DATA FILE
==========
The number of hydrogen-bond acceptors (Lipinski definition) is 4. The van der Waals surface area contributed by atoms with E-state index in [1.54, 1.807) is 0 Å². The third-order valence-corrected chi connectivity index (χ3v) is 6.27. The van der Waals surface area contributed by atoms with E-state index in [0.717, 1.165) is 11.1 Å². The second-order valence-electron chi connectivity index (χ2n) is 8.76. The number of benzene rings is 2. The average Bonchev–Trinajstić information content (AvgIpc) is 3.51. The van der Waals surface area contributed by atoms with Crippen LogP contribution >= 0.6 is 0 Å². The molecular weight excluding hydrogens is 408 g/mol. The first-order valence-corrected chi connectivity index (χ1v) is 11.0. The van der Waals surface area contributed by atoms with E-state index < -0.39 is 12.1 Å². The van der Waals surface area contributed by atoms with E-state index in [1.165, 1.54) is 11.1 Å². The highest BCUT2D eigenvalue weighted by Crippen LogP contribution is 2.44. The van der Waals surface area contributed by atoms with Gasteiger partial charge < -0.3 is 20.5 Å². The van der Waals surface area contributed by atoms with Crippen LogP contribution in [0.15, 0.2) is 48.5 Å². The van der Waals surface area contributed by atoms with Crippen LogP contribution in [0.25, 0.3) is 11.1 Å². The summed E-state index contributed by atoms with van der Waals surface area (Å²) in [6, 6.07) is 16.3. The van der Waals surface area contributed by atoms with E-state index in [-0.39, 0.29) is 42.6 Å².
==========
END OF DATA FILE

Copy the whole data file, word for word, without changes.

The number of hydrogen-bond acceptors (Lipinski definition) is 4. The van der Waals surface area contributed by atoms with E-state index in [1.54, 1.807) is 0 Å². The third-order valence-corrected chi connectivity index (χ3v) is 6.27. The van der Waals surface area contributed by atoms with E-state index in [0.717, 1.165) is 11.1 Å². The second-order valence-electron chi connectivity index (χ2n) is 8.76. The number of benzene rings is 2. The average Bonchev–Trinajstić information content (AvgIpc) is 3.51. The van der Waals surface area contributed by atoms with Crippen LogP contribution >= 0.6 is 0 Å². The molecular weight excluding hydrogens is 408 g/mol. The first-order valence-corrected chi connectivity index (χ1v) is 11.0. The van der Waals surface area contributed by atoms with E-state index < -0.39 is 12.1 Å². The van der Waals surface area contributed by atoms with E-state index in [1.165, 1.54) is 11.1 Å². The highest BCUT2D eigenvalue weighted by Crippen LogP contribution is 2.44. The van der Waals surface area contributed by atoms with Gasteiger partial charge < -0.3 is 20.5 Å². The van der Waals surface area contributed by atoms with Crippen LogP contribution in [0.15, 0.2) is 48.5 Å². The van der Waals surface area contributed by atoms with Crippen LogP contribution in [0.25, 0.3) is 11.1 Å². The summed E-state index contributed by atoms with van der Waals surface area (Å²) in [6, 6.07) is 16.3. The van der Waals surface area contributed by atoms with E-state index in [-0.39, 0.29) is 42.6 Å².